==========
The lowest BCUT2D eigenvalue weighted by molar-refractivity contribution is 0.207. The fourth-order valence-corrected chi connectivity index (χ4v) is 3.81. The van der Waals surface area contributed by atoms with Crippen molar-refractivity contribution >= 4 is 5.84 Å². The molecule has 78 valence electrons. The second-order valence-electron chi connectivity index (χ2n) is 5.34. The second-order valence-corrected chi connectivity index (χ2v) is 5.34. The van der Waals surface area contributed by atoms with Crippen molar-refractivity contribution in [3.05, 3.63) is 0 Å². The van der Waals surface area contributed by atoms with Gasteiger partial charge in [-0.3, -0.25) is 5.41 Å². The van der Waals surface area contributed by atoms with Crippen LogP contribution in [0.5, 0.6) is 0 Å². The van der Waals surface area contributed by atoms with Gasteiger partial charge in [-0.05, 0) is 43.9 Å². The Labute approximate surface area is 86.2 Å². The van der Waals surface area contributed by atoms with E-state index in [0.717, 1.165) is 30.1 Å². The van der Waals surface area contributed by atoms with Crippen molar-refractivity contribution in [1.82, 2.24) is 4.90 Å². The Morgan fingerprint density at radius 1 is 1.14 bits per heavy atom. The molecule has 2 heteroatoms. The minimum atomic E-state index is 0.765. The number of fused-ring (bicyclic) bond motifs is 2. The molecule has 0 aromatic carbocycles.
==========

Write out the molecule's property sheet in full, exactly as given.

The lowest BCUT2D eigenvalue weighted by molar-refractivity contribution is 0.207. The fourth-order valence-corrected chi connectivity index (χ4v) is 3.81. The van der Waals surface area contributed by atoms with Crippen molar-refractivity contribution >= 4 is 5.84 Å². The molecule has 78 valence electrons. The second-order valence-electron chi connectivity index (χ2n) is 5.34. The second-order valence-corrected chi connectivity index (χ2v) is 5.34. The van der Waals surface area contributed by atoms with Crippen molar-refractivity contribution in [3.05, 3.63) is 0 Å². The van der Waals surface area contributed by atoms with Gasteiger partial charge in [-0.3, -0.25) is 5.41 Å². The van der Waals surface area contributed by atoms with Crippen LogP contribution in [0.5, 0.6) is 0 Å². The van der Waals surface area contributed by atoms with Gasteiger partial charge in [-0.05, 0) is 43.9 Å². The Labute approximate surface area is 86.2 Å². The van der Waals surface area contributed by atoms with E-state index in [0.717, 1.165) is 30.1 Å². The van der Waals surface area contributed by atoms with Crippen molar-refractivity contribution in [1.82, 2.24) is 4.90 Å². The Morgan fingerprint density at radius 1 is 1.14 bits per heavy atom. The molecule has 2 heteroatoms. The minimum atomic E-state index is 0.765. The number of fused-ring (bicyclic) bond motifs is 2. The molecule has 0 aromatic carbocycles.